This week, my billing company has decided to close its doors leaving 22 clients to figure out something else in regard to their billing service. We are friends with the owner and it’s not a bad thing. Poor lady has some illnesses in her family and she’s leaving to take care of her family. Who could ever blame her?
Still, we are left to figure it out so I’ve done 10 interviews in the last 2 days and we’re still interviewing. I’ll keep you up-to-date as this new mole has shown it’s head and must be whacked before the next mole pops up out of it’s hole.
The entrepreneur in me has some ideas if I’m being honest. If you can identify a vaccuum, and you can fill it, well then….you got something you can make some money with.
Before we dive into the reason we’re here, it’s good to support the people that support you don’t you think? Well, ChiroUp certainly supports evidence-based practices.
If you don’t take advantage of this deal, I just think you might be crazy.
If you’re a regular listener of our podcast, you know I’ve used ChiroUp since about June of 2018. Let me tell you about it because I’m about to give you a way to do a FREE TRIAL and, if you sign up, only pay $99/month for the first six months which is pennies compared to what it’s worth. So listen up!
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There are more than 1000 providers worldwide using ChiroUp to empower their treatments, patients, & practice – Including myself! **Short testimony**
If you don’t know what it’s all about or you’d like to check it out, do yourself a favor and go to Chiroup.com today to get started with your FREE TRIAL – Use code Williams99 to pay only $99/month for your first 6 months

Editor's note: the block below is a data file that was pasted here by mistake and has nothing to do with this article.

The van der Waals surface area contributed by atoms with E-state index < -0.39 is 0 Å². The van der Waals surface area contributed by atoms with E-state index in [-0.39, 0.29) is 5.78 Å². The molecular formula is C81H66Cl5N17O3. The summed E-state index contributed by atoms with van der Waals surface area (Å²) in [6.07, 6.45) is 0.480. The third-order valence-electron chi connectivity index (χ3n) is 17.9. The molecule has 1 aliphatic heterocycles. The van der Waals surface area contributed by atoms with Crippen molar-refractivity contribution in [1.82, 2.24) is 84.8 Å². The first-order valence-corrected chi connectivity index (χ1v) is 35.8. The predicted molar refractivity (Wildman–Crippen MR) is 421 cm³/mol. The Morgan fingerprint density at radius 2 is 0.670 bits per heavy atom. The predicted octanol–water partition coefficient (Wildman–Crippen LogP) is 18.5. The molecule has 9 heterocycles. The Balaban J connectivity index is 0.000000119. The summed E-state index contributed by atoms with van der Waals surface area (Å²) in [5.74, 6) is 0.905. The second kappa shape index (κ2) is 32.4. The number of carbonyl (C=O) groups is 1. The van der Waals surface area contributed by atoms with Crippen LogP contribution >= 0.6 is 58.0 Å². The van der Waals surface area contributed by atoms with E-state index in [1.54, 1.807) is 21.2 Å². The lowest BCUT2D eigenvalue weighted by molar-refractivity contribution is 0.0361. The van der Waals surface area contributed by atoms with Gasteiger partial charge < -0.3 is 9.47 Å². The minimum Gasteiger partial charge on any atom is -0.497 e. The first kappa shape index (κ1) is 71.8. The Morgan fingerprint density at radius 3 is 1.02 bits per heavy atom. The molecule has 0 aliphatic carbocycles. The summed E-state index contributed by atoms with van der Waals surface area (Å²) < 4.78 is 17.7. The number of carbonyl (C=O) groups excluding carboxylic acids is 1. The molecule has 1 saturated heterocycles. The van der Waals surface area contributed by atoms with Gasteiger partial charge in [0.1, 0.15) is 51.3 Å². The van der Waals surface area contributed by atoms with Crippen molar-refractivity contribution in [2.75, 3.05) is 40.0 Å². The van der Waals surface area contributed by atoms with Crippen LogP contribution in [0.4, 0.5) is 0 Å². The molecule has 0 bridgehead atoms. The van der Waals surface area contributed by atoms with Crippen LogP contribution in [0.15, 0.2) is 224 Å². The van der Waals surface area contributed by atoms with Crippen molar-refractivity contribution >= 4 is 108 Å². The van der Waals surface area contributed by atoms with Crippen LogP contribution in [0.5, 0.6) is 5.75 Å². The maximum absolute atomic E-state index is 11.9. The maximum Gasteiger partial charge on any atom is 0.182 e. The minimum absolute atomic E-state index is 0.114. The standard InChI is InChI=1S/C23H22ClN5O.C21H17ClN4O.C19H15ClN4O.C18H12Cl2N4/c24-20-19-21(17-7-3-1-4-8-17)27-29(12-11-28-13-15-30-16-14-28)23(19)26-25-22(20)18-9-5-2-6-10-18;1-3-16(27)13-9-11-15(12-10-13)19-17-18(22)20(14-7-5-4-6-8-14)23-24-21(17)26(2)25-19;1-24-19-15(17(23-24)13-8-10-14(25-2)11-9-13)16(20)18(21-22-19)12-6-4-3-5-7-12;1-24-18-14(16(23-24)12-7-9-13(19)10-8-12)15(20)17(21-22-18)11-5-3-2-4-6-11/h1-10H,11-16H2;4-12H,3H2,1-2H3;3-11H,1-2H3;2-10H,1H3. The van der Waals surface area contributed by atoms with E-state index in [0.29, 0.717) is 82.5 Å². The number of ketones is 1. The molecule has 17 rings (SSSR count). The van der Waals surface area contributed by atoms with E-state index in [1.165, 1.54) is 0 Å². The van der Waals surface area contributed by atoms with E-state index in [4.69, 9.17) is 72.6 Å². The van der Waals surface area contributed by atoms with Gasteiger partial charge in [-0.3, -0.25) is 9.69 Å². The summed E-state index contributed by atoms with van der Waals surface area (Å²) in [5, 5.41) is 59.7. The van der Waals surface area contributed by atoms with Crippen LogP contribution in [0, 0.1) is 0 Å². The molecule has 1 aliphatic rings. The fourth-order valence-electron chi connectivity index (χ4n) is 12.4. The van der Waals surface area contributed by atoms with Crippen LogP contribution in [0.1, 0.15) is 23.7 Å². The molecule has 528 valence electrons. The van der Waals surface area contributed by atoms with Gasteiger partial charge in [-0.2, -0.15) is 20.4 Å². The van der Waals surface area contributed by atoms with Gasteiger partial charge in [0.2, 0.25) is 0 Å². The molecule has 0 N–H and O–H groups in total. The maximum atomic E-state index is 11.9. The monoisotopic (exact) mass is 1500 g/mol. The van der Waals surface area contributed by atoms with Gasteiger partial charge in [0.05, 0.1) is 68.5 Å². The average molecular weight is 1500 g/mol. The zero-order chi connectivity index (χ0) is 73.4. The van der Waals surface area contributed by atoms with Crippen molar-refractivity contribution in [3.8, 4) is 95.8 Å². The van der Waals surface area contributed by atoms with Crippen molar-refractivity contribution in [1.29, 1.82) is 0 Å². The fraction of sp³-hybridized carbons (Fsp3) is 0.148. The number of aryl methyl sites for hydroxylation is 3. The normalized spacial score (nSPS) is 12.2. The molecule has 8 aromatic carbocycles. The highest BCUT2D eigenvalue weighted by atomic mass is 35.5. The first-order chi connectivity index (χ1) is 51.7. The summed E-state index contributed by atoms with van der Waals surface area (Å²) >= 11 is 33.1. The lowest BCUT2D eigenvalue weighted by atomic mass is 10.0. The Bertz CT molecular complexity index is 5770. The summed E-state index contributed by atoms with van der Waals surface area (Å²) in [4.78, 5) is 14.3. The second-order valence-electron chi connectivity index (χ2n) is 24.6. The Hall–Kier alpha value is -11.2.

That’s ChiroUp.com and super double secret code Williams99.
The first paper up today is called “Nonpharmacological Treatment of Army Service Members with Chronic Pain Is Associated with Fewer Adverse Outcomes After Transition to the Veterans Health Administration” by Esther Meerwijk, Mary Jo Larson, and Eric Schmidt, et. al.. It was published in the Journal of General Internal Medicine in October of 2019(Meerwijk E 2019).
Steaming fresh…straight outta the oven. Slap some butter on it.
Why They Did It
Using US Army soldiers, in a population of them having chronic pain, they wanted to compare those that had nonpharma treatment with those that did not. In addition, they wanted to identify any adverse events associated with the non-pharma treatment.
How They Did It
- It was a lingitudinal cohort study of active duty Army service members
- All participants had records of chronic pain
- Treatments included acupuncture, dry needling, biofeedback, chiropractic care, massage, exercise therapy, cold laser therapy, osteopathic spinal manipulation, transcutaneious electrical nerve stimulation, and other things like US, heat, etc..
What They Found
Non-pharma treatment provided may reduce risk of long-term adverse outcomes.
Well that’s not news to us but it’s good to have it in black and white on paper. The more of this work that’s done is the more validation. Validation for the things we’ve known all along. We see it every day. Those with questions about chiropractic, they don’t see it every day. It’s not their job to find the info. It’s our job to get it in their hands, bop ‘em on the back of the head, and say….LOOK!
Preventative care, wellness care, chiropractic maintenance care ….I’ve
The first paper he did on preventative care vs. symptom related care was published last year, 2018 and was called The Nordic Maintenance Care program: Effectiveness of chiropractic maintenance care versus symptom-guided treatment for recurrent and persistent low back pain—A pragmatic randomized controlled trial.” (Eklund A 2018)
Eklund’s second paper is called “The Nordic Maintenance Care Program: Does psychological profile modify the treatment effect of a preventive manual therapy intervention? A secondary analysis of a pragmatic randomized controlled trial” and was published on October 10, 2019(Eklund A 2019). This was a great step forward in validating chiropractic maintenance care.